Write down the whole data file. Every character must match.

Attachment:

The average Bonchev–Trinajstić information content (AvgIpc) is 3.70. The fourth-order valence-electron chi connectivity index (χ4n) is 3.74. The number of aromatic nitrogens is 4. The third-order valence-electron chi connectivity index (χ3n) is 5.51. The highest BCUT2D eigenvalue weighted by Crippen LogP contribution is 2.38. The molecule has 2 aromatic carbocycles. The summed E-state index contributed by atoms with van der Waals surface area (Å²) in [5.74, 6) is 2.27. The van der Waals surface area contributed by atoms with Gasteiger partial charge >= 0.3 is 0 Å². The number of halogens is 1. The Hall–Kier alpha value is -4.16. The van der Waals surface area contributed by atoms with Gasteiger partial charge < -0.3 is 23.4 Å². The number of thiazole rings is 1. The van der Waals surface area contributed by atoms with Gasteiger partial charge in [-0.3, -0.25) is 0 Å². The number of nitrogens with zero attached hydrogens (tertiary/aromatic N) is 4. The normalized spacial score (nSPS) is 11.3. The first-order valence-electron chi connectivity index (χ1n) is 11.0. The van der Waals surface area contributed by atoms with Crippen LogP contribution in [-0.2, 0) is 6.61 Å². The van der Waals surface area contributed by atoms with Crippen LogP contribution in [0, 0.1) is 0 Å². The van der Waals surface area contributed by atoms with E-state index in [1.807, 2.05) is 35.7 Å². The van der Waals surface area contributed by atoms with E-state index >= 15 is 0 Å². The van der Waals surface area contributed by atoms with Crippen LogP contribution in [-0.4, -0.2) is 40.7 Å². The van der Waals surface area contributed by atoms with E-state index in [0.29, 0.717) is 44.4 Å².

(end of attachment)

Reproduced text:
The average Bonchev–Trinajstić information content (AvgIpc) is 3.70. The fourth-order valence-electron chi connectivity index (χ4n) is 3.74. The number of aromatic nitrogens is 4. The third-order valence-electron chi connectivity index (χ3n) is 5.51. The highest BCUT2D eigenvalue weighted by Crippen LogP contribution is 2.38. The molecule has 2 aromatic carbocycles. The summed E-state index contributed by atoms with van der Waals surface area (Å²) in [5.74, 6) is 2.27. The van der Waals surface area contributed by atoms with Gasteiger partial charge >= 0.3 is 0 Å². The number of halogens is 1. The Hall–Kier alpha value is -4.16. The van der Waals surface area contributed by atoms with Gasteiger partial charge < -0.3 is 23.4 Å². The number of thiazole rings is 1. The van der Waals surface area contributed by atoms with Gasteiger partial charge in [-0.3, -0.25) is 0 Å². The number of nitrogens with zero attached hydrogens (tertiary/aromatic N) is 4. The normalized spacial score (nSPS) is 11.3. The first-order valence-electron chi connectivity index (χ1n) is 11.0. The van der Waals surface area contributed by atoms with Crippen LogP contribution in [-0.2, 0) is 6.61 Å². The van der Waals surface area contributed by atoms with Crippen LogP contribution in [0, 0.1) is 0 Å². The van der Waals surface area contributed by atoms with E-state index in [1.807, 2.05) is 35.7 Å². The van der Waals surface area contributed by atoms with E-state index >= 15 is 0 Å². The van der Waals surface area contributed by atoms with Crippen LogP contribution in [-0.4, -0.2) is 40.7 Å². The van der Waals surface area contributed by atoms with E-state index in [0.29, 0.717) is 44.4 Å².